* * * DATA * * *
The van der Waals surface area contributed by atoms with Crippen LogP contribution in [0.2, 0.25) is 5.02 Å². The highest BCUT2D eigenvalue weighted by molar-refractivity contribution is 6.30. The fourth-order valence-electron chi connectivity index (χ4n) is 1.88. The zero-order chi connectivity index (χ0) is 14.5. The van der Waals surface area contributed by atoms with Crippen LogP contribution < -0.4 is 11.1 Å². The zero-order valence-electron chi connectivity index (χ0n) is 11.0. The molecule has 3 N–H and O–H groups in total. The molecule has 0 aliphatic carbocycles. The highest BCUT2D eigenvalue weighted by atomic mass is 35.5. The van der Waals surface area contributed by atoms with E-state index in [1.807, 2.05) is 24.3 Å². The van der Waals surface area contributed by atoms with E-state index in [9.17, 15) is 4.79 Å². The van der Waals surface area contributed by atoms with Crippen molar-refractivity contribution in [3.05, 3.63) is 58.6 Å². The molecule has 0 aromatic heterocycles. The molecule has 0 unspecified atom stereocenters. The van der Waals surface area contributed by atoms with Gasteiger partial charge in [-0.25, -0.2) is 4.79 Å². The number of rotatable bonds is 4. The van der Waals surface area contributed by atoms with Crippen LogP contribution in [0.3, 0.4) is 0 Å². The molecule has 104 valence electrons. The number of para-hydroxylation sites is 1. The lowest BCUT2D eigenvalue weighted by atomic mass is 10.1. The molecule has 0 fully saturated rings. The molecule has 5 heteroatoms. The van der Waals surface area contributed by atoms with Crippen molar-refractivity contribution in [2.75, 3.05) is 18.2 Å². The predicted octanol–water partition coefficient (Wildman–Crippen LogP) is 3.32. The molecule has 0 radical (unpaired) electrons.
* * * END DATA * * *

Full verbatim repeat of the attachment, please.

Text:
The van der Waals surface area contributed by atoms with Crippen LogP contribution in [0.2, 0.25) is 5.02 Å². The highest BCUT2D eigenvalue weighted by molar-refractivity contribution is 6.30. The fourth-order valence-electron chi connectivity index (χ4n) is 1.88. The zero-order chi connectivity index (χ0) is 14.5. The van der Waals surface area contributed by atoms with Crippen LogP contribution < -0.4 is 11.1 Å². The zero-order valence-electron chi connectivity index (χ0n) is 11.0. The molecule has 3 N–H and O–H groups in total. The molecule has 0 aliphatic carbocycles. The highest BCUT2D eigenvalue weighted by atomic mass is 35.5. The van der Waals surface area contributed by atoms with E-state index in [1.807, 2.05) is 24.3 Å². The van der Waals surface area contributed by atoms with E-state index in [9.17, 15) is 4.79 Å². The van der Waals surface area contributed by atoms with Crippen molar-refractivity contribution in [3.05, 3.63) is 58.6 Å². The molecule has 0 aromatic heterocycles. The molecule has 0 unspecified atom stereocenters. The van der Waals surface area contributed by atoms with Gasteiger partial charge in [-0.25, -0.2) is 4.79 Å². The number of rotatable bonds is 4. The van der Waals surface area contributed by atoms with Crippen LogP contribution in [0.3, 0.4) is 0 Å². The molecule has 104 valence electrons. The number of para-hydroxylation sites is 1. The lowest BCUT2D eigenvalue weighted by atomic mass is 10.1. The molecule has 0 fully saturated rings. The molecule has 5 heteroatoms. The van der Waals surface area contributed by atoms with Crippen molar-refractivity contribution in [2.75, 3.05) is 18.2 Å². The predicted octanol–water partition coefficient (Wildman–Crippen LogP) is 3.32. The molecule has 0 radical (unpaired) electrons.